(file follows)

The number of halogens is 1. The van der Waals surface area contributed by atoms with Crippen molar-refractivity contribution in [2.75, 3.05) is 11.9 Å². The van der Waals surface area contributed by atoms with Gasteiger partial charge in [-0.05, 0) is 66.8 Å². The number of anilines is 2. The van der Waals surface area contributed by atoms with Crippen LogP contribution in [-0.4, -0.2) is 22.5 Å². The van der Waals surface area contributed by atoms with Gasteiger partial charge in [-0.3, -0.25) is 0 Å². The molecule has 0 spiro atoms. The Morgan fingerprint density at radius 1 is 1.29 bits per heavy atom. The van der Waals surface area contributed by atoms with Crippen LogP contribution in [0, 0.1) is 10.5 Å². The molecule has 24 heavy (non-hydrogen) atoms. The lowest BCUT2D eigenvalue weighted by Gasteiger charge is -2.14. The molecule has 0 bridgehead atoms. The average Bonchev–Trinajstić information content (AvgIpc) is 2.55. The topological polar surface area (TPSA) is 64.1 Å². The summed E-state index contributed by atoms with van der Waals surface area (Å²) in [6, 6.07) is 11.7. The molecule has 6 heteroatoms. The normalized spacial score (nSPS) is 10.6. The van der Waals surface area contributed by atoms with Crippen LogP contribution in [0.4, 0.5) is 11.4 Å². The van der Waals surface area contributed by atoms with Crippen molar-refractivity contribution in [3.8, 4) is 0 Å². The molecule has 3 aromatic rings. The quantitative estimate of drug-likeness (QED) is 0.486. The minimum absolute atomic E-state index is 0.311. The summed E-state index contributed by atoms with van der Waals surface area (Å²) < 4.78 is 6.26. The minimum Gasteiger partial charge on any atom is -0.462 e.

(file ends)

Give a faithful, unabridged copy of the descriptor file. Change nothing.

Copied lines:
The number of halogens is 1. The van der Waals surface area contributed by atoms with Crippen molar-refractivity contribution in [2.75, 3.05) is 11.9 Å². The van der Waals surface area contributed by atoms with Gasteiger partial charge in [-0.05, 0) is 66.8 Å². The number of anilines is 2. The van der Waals surface area contributed by atoms with Crippen LogP contribution in [-0.4, -0.2) is 22.5 Å². The van der Waals surface area contributed by atoms with Gasteiger partial charge in [-0.3, -0.25) is 0 Å². The molecule has 0 spiro atoms. The Morgan fingerprint density at radius 1 is 1.29 bits per heavy atom. The van der Waals surface area contributed by atoms with Crippen LogP contribution in [0, 0.1) is 10.5 Å². The molecule has 24 heavy (non-hydrogen) atoms. The lowest BCUT2D eigenvalue weighted by Gasteiger charge is -2.14. The molecule has 0 bridgehead atoms. The average Bonchev–Trinajstić information content (AvgIpc) is 2.55. The topological polar surface area (TPSA) is 64.1 Å². The summed E-state index contributed by atoms with van der Waals surface area (Å²) in [6, 6.07) is 11.7. The molecule has 6 heteroatoms. The normalized spacial score (nSPS) is 10.6. The van der Waals surface area contributed by atoms with Crippen LogP contribution in [0.4, 0.5) is 11.4 Å². The van der Waals surface area contributed by atoms with Crippen molar-refractivity contribution in [3.8, 4) is 0 Å². The molecule has 3 aromatic rings. The quantitative estimate of drug-likeness (QED) is 0.486. The minimum absolute atomic E-state index is 0.311. The summed E-state index contributed by atoms with van der Waals surface area (Å²) < 4.78 is 6.26. The minimum Gasteiger partial charge on any atom is -0.462 e.